search engine optimization — basics
Build Connections and Links with Your Community
All of the previous elements are controlled within the site. All of these are the necessary foundation for building good SEO. Even if executed perfectly—a tough presumption—these preceding elements are not sufficient.
A significant amount of SEO is based on links to your site. Other web sites will link to your site because you have good, valuable content. Search engines use this inbound link information to rate the significance of your site and its content.
There are two elements that determine your place on an SERP. The first element is content relevancy. This relevancy is based on content analysis, how well you structure your content and how well you inform the search engine bot of your content. The second element is an analysis of the inbound links to your site to determine how valuable your content is to the larger community.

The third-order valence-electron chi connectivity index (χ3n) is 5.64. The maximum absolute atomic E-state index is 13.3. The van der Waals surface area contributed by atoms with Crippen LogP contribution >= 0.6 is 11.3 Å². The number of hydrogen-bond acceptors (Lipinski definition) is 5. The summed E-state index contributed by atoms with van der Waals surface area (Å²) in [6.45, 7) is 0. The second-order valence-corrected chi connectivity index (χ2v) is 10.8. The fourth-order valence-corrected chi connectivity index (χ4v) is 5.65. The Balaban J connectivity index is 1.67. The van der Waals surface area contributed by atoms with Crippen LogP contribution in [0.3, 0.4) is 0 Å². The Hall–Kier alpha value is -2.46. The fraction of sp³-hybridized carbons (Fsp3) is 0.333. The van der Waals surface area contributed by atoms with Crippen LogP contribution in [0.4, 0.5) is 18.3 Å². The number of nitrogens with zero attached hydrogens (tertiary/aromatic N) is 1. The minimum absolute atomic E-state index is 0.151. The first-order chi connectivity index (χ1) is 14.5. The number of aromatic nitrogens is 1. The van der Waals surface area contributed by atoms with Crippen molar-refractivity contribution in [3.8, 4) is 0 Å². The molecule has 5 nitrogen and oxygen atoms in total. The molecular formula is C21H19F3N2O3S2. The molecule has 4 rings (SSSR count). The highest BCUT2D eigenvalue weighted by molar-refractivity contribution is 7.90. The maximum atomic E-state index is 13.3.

This link citation index or link popularity is based on the number and quality of the inbound links. A link from the Washington Post home page is intuitively more significant than a link from a hyperlocal site that serves a rural community of 2,000 residents. The link citation index takes both the number and the importance of inbound links into account. Each search engine has a unique method for actually calculating the citation index.
The Google Toolbar (for Firefox and IE) will show the a numeric pagerank for pages you visit. While the number is in fact a range, the displayed number is sufficient to determine a pages relative pagerank value. The scale displays an whole number value from one to ten, the higher the number the better. The scale is also logarithmic. Each numeric increment indicates a site jumps 10 times in significance. By using Google Toolbar pagerank you can see the relative ranking of sites as you travel the Internet.